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Life Happens The adventures of Nora Dunn & Kelly Bedford, Professional Hobos. Nora writes, Kelly makes music. Together, we are on a lifelong journey to...wherever.

It's Not S-s-so C-c-c-cold

AUSTRALIA | Saturday, 21 June 2008 | Views [3691] | Comments [1]

In researching our World Nomads Ambassador trip in Australia, we knew that we would be charging headlong into winter. And after having avoided the frigid winter of mainland North America by being in Hawaii, I had started to think that maybe we would never see winter again. We could somehow manage to travel around the world in a way to permanently avoid winter.


Not so.


“Australia doesn’t get cold,” Kelly reassured me. “Heck – they surf all year around.”

“Yeah, and they surf in Halifax during the winter too. Doesn’t mean they’re not crazy,” I replied in my typical skeptic form. I don’t like the cold. Period.


No really. I don’t like the cold.


Either way, we are here, and driving (of all directions) south in the southern hemisphere, during the winter. As other travelers and residents we meet are moving north en masse, they eyeball us strangely and tell us to stock up on “woollies” and “jumpers” for the cold. If only I knew what a woolly or jumper was.


So the question needs to be asked: Are Australians just woosies when it comes to winter weather, or is it really that cold down south? If our time in Springbrook National Park was any indication, I’m stocking up on woolies and jumpers.


We froze our way through our tour of Springbrook National Park. The daytimes weren’t so bad, especially in the sheltered canyons we were most often hiking through. But camping at night in an unsheltered vast campground on the high plains was torture. The layers started coming out. By dinnertime, I had donned no less than 4 layers, hats, gloves, and boots. And I was still shivering.


The wind was blustery and cold. The van provided shelter from the gales, but not from the ever-dropping temperature. As we shivered our way through the night, I began to have serious second thoughts about continuing our southward drive.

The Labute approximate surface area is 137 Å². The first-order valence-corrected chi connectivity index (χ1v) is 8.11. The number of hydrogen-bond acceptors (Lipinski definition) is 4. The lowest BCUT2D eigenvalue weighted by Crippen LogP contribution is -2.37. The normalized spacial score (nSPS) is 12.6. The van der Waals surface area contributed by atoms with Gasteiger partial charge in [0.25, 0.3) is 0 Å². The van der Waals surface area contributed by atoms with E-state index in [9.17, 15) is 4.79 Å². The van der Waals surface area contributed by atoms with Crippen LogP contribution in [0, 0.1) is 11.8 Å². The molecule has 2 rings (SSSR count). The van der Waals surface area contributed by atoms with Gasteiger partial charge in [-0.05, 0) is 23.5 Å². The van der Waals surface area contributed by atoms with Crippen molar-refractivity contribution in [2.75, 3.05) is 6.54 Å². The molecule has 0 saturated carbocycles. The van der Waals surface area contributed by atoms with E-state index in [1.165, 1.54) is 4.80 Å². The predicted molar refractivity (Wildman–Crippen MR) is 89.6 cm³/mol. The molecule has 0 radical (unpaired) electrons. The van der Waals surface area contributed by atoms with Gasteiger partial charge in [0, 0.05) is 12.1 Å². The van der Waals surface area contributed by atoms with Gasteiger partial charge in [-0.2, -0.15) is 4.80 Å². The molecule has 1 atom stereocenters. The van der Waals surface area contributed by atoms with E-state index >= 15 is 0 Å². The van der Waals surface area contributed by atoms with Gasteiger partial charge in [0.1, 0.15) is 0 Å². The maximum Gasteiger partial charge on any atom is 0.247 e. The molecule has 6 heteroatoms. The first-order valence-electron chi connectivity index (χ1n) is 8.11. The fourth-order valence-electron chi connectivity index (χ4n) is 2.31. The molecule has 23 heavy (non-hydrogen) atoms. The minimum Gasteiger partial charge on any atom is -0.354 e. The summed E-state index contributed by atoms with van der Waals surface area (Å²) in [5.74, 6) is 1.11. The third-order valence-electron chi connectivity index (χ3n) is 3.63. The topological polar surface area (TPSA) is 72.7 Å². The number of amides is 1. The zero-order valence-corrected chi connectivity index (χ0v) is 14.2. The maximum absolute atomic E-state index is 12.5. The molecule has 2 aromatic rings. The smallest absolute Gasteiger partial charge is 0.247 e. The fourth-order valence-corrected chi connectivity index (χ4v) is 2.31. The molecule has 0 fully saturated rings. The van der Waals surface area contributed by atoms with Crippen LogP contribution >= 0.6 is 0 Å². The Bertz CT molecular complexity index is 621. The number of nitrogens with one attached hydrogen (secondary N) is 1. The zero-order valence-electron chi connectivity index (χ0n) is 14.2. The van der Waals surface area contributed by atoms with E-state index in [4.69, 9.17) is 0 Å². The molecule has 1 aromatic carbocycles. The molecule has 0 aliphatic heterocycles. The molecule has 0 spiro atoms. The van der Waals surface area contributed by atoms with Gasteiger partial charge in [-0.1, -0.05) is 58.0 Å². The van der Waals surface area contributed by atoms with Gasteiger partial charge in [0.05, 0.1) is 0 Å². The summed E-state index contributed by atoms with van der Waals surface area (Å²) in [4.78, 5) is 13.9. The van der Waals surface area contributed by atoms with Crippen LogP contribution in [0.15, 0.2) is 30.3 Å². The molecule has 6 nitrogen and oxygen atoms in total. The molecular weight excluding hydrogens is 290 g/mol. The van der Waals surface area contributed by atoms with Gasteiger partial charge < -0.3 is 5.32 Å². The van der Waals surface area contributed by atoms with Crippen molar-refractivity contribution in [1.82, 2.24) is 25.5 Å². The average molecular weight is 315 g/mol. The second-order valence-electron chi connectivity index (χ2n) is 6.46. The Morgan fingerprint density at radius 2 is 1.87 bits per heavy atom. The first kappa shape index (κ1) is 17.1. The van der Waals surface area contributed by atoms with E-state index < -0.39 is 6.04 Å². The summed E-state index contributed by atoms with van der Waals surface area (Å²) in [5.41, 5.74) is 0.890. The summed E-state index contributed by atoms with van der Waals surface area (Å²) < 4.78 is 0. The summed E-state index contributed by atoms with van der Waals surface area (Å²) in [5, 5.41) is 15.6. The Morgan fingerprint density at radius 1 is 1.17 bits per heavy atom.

“We’re still near Brisbane and I have most of my layers on! What the heck are we going to do when we get further south?” I said in a panic.

“Don’t worry, Nora. It doesn’t get cold in Australia like it does in Canada. They don’t even get snow,” Kelly continued to reassure me in his well-rehearsed fashion.

“Liar! They get snow down south! Sure, they say it doesn’t stay on the ground aside from in the mountainous areas, but we say that about Toronto too! And you know what? We’re lying when we say that about Toronto! Melbourne is the city of four-seasons-in-a-day – we’ve heard all about it. Four seasons. Four. In a day.”




“What is the temperature right now?” I asked, hoping that my temporary respite from shaking was a sign of my acclimatizing to the frigid cold we were experiencing.

“18 degrees,” Kelly said, as surprised as I was at the number.

“You’re kidding. We’re freezing our bloody butts off, and it’s 18 degrees?!? This is a joke, right? What the heck are we going to do when we drive further south and it actually gets truly cold? Our tropical asses won’t be able to cope.”


And so began the intense conditioning regiment we are going through in order to acclimatize ourselves for the cold weather to come. After more than a year without a day under 20 degrees, we need to regain some of that Canadian toughness in preparation for the oncoming winter. A little shivering now in the absence of too many layers will make for less shivering when it’s legitimately cold and there are no more layers to put on.


As an aside, we thankfully discovered that once we were out of the highlands of Springbrook and on our way to the coast, the temperature rose dramatically. We may yet be able to wear sandals a few more times before relinquishing ourselves to the winter to come.


Snow or not, we’re in it now. It’s winter in Australia!



Tags: ambassador van, camping, springbrook national park, winter camping, world nomads



Heh - it's true that Australia doesn't get cold like Canada. But it still gets cold enough. This morning, it was frosty and minus 3 degrees C here (Canberra, in the inland south-east).

And we get plenty of snow in the mountainous areas in the south. Just that not many people live there, so you don't hear about it that much.

  Wade Jul 4, 2008 3:04 PM

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